Gaius Valerius Catullus

(84-54 BC / Verona, Gaul)

The God Abandons Antony - Poem by Gaius Valerius Catullus

At midnight, when suddenly you hear
an invisible procession going by
with exquisite music, voices,
don't mourn your luck that's failing now,
work gone wrong, your plans
all proving deceptive--don't mourn them uselessly:
as one long prepared, and full of courage,
say goodbye to her, to Alexandria who is leaving.
Above all, don't fool yourself, don't say
it was a dream, your ears deceived you:
don't degrade yourself with empty hopes like these.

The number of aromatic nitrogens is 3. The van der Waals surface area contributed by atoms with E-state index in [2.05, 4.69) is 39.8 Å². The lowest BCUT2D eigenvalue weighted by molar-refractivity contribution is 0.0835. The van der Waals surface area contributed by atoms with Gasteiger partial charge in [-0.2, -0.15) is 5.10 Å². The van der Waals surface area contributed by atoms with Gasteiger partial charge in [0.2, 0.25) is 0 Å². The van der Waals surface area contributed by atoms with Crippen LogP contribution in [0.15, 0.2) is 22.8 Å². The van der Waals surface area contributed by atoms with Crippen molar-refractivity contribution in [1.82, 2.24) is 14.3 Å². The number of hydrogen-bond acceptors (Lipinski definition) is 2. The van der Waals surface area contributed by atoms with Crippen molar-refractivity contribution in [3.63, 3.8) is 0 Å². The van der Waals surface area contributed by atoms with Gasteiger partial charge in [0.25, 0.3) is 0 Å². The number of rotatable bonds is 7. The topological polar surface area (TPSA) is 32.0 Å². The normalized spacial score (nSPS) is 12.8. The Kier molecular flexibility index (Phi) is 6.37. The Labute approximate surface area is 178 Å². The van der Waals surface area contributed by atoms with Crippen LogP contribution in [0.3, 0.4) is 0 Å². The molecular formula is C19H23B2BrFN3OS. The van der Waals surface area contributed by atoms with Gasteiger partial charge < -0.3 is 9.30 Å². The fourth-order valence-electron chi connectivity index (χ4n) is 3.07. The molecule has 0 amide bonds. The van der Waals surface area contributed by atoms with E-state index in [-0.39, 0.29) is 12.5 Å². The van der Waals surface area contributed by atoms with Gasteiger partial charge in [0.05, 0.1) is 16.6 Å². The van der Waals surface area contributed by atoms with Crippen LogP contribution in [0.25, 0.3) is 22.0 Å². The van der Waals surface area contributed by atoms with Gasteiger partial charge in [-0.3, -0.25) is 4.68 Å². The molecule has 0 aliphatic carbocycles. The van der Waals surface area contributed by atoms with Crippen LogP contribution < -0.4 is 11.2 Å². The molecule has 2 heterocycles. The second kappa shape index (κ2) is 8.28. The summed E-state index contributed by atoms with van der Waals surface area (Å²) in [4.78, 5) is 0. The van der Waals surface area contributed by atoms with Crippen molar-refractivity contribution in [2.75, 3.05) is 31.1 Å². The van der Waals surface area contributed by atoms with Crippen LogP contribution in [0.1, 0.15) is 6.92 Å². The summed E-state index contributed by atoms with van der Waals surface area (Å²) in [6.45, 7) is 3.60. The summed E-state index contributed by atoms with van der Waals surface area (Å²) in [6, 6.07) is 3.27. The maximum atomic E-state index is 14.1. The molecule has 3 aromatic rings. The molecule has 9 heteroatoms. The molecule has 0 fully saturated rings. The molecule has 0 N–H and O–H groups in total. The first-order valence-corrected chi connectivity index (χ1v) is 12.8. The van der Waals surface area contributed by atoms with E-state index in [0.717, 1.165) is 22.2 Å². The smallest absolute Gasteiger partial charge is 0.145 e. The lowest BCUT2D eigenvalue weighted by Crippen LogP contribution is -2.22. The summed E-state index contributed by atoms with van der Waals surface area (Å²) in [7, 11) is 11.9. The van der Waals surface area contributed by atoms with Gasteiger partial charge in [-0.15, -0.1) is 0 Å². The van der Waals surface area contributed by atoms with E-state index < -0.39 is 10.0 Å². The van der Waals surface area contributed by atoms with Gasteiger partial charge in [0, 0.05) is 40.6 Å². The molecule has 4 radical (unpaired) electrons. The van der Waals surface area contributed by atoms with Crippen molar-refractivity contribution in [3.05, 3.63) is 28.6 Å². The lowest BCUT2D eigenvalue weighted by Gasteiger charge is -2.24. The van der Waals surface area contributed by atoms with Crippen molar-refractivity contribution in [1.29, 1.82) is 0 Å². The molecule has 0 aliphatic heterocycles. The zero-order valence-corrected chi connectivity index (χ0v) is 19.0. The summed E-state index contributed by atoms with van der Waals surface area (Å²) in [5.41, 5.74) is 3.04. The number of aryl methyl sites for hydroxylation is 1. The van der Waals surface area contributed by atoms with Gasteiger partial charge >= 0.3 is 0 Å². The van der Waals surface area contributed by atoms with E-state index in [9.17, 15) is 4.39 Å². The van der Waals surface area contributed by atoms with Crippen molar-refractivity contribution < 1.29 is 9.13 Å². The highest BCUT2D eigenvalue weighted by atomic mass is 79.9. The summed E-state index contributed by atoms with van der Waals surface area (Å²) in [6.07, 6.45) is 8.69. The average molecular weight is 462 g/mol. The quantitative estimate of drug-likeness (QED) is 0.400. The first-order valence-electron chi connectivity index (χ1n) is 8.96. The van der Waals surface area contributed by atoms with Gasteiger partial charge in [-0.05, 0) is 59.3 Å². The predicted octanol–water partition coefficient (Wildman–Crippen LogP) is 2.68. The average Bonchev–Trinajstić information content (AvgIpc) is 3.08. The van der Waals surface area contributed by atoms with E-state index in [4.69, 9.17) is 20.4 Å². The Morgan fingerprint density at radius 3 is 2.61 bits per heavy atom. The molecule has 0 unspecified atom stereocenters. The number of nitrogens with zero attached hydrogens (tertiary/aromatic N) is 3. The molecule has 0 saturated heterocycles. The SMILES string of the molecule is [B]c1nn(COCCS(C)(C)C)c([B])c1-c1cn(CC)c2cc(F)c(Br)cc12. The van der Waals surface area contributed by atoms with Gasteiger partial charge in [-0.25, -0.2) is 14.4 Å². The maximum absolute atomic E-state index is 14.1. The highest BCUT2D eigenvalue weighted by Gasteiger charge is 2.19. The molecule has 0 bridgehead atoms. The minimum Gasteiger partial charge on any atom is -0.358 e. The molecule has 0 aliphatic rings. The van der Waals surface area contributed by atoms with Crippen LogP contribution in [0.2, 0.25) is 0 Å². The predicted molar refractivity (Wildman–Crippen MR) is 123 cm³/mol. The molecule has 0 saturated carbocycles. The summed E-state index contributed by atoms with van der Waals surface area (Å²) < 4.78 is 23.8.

As one long prepared, and full of courage,
as is right for you who were given this kind of city,
go firmly to the window
and listen with deep emotion,
but not with the whining, the pleas of a coward;
listen--your final pleasure--to the voices,
to the exquisite music of that strange procession,
and say goodbye to her, to the Alexandria you are losing.

Comments about The God Abandons Antony by Gaius Valerius Catullus

  • Rookie Tamara Pérez (3/31/2009 12:00:00 PM)

    This poem was written in 1911 by the Greek poet Konstantin Kavafis (1863-1933) , not by Catullus. (Report) Reply

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Read poems about / on: courage, music, city, work, dream, god, hope, lost

Poem Submitted: Monday, January 20, 2003

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